Frequently Asked Questions

Choose from the following topic areas or enter a keyword in the box below. You can post a question using our Ask the Expert form.
Drying wood (kiln schedules, solar or DH kilns, etc.)
Wood-moisture relations (shrink/swell, fungi, etc.)
Stain/discoloration (from mildew, fasteners, or during kiln-drying)
Wood preservation/durability (toxicity of chemicals, natural durability, decay, etc.)
Insects (powderpost beetles, risks of leaving bark on logs, etc.)
Biomass (BTU value, biofuels, estimates of available volumes, cogen, etc.)
Industry directory (finding log buyers, custom sawmillers, posting Classified Ads, etc.)
Grading (log and lumber)
All Topics

Recent Questions

Q: At what temperature does pitch in ponderosa pine get set? Can it be reliquefied after its been set? 

A: Setting pitch requires driving off the volatile compounds (turpentine, for example) that allow the pitch to liquefy. The pitch is 'set' to the highest temperature you reach; that is, if the wood gets hotter in-service than the hottest it got in the kiln cycle, the pitch will liquefy again. So in that case, the hotter the better. The USDA Dry Kiln Operators Manual recommends setting pitch early in the schedule with high temperature (though they do not specify any specific temperature). To minimize checking of course, you would want to use high humidity as well - so, steam injection may be required. The schedule should finish at at least 170° F.  
Q: I want to reproduce an old wood railroad brake stick which is about 48 inches long and looks like a baseball bat but is rectangular in cross section not round. They were used to turn the manual brake wheels on railroad cars. My brother is head mechanic at our local railroad museum and this is a present. My question is should I use tough ash, soft ash, or hickory or something else? Thanks so much. 

A: There’s an article in the May 1913 issue of Popular Mechanics that states that hickory was the species of choice for railroad brake clubs. They should be made of "straight-grained, split hickory, entirely free from knots, splits, and like imperfections." 
Q: I was reading about Promontory Summit and the Transcontinental Railroad and the tie that was used was California Laurel wood. What is the more common name for this species and where can I purchase some? 

A: This is one of those species that goes by at least a couple names – California-laurel as well as Oregon myrtle or Oregon myrtlewood (or simply myrtlewood). See our species page for some information on the species. You can find a list of firms that buy myrtlewood logs in our forestry industry directory under myrtlewood log buyers. While not all of these firms will produce lumber (some may just chip low quality logs for pulp), it’s at least a starting point. It’s a fairly small tree with a niche market; it’s more often used to make gift items than for lumber.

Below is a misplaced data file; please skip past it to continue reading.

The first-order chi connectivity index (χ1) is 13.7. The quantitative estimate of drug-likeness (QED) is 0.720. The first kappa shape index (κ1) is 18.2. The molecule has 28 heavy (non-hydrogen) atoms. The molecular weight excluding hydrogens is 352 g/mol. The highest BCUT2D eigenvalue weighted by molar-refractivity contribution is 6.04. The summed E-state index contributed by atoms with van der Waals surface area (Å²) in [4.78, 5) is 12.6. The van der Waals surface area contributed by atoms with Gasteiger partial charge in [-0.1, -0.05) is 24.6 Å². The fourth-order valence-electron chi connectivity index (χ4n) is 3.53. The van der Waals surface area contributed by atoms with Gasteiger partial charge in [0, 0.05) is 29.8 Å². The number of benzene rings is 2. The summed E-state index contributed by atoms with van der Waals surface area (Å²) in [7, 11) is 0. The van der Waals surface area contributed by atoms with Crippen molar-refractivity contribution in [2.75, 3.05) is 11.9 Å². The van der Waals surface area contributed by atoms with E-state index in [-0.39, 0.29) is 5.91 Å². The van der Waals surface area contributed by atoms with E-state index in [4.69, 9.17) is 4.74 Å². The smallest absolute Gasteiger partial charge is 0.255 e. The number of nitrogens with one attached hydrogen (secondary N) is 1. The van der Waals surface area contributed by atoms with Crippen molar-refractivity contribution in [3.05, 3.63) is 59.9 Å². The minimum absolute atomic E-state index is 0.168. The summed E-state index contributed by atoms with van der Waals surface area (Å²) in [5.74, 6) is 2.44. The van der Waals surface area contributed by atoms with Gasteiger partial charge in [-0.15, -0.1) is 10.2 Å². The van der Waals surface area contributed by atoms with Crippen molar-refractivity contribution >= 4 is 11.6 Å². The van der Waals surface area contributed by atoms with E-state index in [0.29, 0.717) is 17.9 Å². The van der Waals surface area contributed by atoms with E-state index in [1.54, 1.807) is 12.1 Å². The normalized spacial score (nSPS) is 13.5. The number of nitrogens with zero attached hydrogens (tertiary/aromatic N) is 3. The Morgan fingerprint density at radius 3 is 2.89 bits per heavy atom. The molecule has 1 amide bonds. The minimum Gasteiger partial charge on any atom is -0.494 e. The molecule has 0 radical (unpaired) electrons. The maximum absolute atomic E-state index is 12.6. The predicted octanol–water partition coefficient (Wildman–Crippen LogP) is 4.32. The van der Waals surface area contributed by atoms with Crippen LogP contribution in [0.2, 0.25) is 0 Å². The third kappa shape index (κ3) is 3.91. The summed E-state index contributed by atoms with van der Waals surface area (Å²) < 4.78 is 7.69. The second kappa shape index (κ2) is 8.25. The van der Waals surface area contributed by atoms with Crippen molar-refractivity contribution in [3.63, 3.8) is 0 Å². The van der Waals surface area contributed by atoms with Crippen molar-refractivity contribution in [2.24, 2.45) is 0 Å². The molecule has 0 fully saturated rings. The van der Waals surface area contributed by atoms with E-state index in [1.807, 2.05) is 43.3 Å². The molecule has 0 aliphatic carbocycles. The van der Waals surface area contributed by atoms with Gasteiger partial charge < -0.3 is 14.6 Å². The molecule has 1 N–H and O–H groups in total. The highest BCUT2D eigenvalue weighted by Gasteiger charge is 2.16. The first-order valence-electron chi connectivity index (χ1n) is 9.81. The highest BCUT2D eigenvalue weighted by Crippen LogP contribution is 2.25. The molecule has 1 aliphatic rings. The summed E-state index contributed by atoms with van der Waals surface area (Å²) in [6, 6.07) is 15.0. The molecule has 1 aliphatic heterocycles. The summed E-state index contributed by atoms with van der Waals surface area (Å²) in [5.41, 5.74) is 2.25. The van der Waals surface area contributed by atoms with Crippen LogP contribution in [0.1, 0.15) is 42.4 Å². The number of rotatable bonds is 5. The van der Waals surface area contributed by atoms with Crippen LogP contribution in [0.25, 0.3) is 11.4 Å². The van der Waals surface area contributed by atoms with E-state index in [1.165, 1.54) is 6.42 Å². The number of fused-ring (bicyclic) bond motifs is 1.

Q: Can Rayon and more importantly, Lyocel/Tencel be made from wood? What\'s the state of research on fiber from wood? Feasible? China uses bamboo as raw material for Rayon and Lycel also.  

A: Yes indeed, rayon and lyocell/tencel are made from wood and as far as I know, wood was the original source for rayon. This is a special type of chemical pulp known as dissolving grade pulp. Tencel mentions the use of wood on their page at http://www.lenzing.com/en/fibers/tencel/applications/more/tencelr-technical-fiber.html There used to be a mill in Ketchikan producing pulp for rayon, but they closed years ago. And in general, it seemed like the US was shifting away from dissolving grade pulp – until recently. Recent news suggests that at least a mill or two are shifting back into that market. See: http://www.naylornetwork.com/PPI-OTW/articles/?aid=159198&issueID=22347 (Cloquet, MN) and a bit closer to home in the Pacific Northwest: http://www.oregonlive.com/business/index.ssf/2011/06/cosmopolis_pulp_mill_shipping.html (Cosmopolis, WA)  
Q: I have air dried white ash that is at 12% moisture. I plan on cutting to near finished size, then standing it vertically in a wood chamber with an electric heater on a timer placed at the bottom of the chamber. The chamber would be about two foot square by about 4 foot tall. Would this dry the lumber to about 6% over a 2-week period. 

A: Given that you are already at 12% and that the chamber is so small, I would expect it would get to 6% pretty quickly. Specifically how fast, will depend greatly on the thickness and width. Is this 4/4 material that is 4 inches to 6 inches wide and narrower? If so, I would expect 2-3 weeks under the conditions you describe. However if this is thick, wide stock, it could 6-8 weeks or longer. Also, do you have a fan to keep the air moving? Are the ends of the lumber coated to prevent splitting (though much of the checking likely to occur would have already happened – i.e., more from green to 12% than from 12% to 6%).